In the 9th century, an individual named Bodo, born to an aristocratic family in Germany, lived a life of privilege as a highly educated churchman. However, in 838, when he was around 24 or 25 years old, Bodo asked for permission to make a pilgrimage to Rome, and he disappeared. He reappeared in Spain under a new name, Eliezer, as a Jew, and a huge controversy erupted around him.

This strange story reveals much about cultural and religious fissures within early medieval Europe and offers a counternarrative to major trends of historiography in this period. In this blog, we will examine the six principal documents or collections of documents that are contemporary to Bodo’s lifetime or shortly thereafter and rely heavily on the work of Frank Reese’s book, “The Journey of Deacon Bodo from the Rhine to the Guadalquivir: Apostasy and Conversionist Judaism in Early Modern Europe,” published in 2019.

The Life of Bodo-Eleazar

Bodo was sent to a monastery as a young boy, where he received literacy in religious texts, and then was sent to the high office of the imperial court, where he was groomed for a potential position as a bishop or even an archbishop. However, when he disappeared and reappeared in Spain as a Jew, it was a shock to everyone.

The Annals of St. Berna, a chronology of important events, contains the most important and extensive single account of what happened to Bodo. Hinkmar, the Archbishop of Reames under Charles ABALD around the year 876, authored a paragraph that details the distressing news that the deacon Bodo, an Alaman by birth (German), converted to Judaism.

Hinkmar’s account reveals surprise that someone with Bodo’s superior education would abandon Christianity and convert to Judaism. One theory suggests that Christian scholars of the era were especially concerned with the “hebraica veritas,” meaning the true Hebrew. They were working with a several-hundred-year-old translation of the Tanak into Latin and may have been troubled by the inconsistencies they found.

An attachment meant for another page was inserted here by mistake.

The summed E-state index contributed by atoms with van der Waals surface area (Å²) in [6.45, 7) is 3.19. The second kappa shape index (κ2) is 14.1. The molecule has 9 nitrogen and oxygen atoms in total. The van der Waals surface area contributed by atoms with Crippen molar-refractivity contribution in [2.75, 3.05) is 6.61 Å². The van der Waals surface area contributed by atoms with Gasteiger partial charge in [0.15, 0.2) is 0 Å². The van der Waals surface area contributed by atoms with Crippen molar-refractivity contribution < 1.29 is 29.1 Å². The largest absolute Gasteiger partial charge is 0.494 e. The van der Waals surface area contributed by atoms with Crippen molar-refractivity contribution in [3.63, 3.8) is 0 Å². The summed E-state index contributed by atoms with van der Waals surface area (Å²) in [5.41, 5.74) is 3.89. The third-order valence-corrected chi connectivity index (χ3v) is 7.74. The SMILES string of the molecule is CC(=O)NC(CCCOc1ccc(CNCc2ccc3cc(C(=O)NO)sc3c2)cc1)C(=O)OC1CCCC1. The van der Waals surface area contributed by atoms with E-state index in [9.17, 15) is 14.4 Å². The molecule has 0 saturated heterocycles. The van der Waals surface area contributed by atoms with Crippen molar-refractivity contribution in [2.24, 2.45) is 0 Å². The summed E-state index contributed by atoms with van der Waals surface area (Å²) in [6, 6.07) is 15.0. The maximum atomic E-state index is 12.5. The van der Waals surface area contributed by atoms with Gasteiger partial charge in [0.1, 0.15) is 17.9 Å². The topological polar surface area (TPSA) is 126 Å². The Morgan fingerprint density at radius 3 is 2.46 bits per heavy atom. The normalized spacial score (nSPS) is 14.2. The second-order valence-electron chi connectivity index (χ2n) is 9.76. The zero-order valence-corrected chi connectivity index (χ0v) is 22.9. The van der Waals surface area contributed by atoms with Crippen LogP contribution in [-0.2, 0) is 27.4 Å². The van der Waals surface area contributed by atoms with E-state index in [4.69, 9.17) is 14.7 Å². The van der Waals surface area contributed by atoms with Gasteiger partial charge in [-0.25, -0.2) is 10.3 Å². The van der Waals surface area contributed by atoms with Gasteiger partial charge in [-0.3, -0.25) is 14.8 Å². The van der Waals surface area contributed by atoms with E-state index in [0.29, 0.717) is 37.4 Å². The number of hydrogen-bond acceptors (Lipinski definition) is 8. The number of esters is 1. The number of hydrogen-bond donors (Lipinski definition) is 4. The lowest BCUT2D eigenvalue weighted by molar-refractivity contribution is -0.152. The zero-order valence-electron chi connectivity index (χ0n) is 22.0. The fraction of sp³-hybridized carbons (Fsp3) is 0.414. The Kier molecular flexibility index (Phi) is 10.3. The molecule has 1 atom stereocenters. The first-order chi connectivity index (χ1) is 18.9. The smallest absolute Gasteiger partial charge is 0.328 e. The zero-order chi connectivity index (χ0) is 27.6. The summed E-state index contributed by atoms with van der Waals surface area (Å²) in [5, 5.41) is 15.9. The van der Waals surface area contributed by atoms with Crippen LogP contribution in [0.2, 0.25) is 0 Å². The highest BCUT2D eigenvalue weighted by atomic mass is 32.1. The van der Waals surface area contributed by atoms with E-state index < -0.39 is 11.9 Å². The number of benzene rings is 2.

Polemics and Controversy

Bodo-Eleazar was involved in fascinating polemics, which were very unusual for the time. His story had larger repercussions than previously thought. One example is his life intersecting with that of Agobard, a bishop in Leon, who had many negative things to say about Jews. Bodo’s life exposed cultural and religious fissures within early European states and provides us an opportunity to study a counternarrative of this era.

The story of Bodo-Eleazar is a strange one, with a highly educated churchman abandoning Christianity and reappearing as a Jew in 9th-century Spain. However, this story provides us with valuable insight into the cultural and religious tensions of early medieval Europe and offers a counternarrative to the dominant historiography of the time. By studying Bodo’s story, we can better understand the complexities of this era and the many different forces that shaped it.

Consider joining us on one of our kosher cruises, if you desire to expand your knowledge of our shared history. You can indulge in luxury onboard Kosher Riverboat Cruises, relish fine kosher dining and daily services while exploring stunning destinations. Make this one of your Jewish trips that is beyond the ordinary.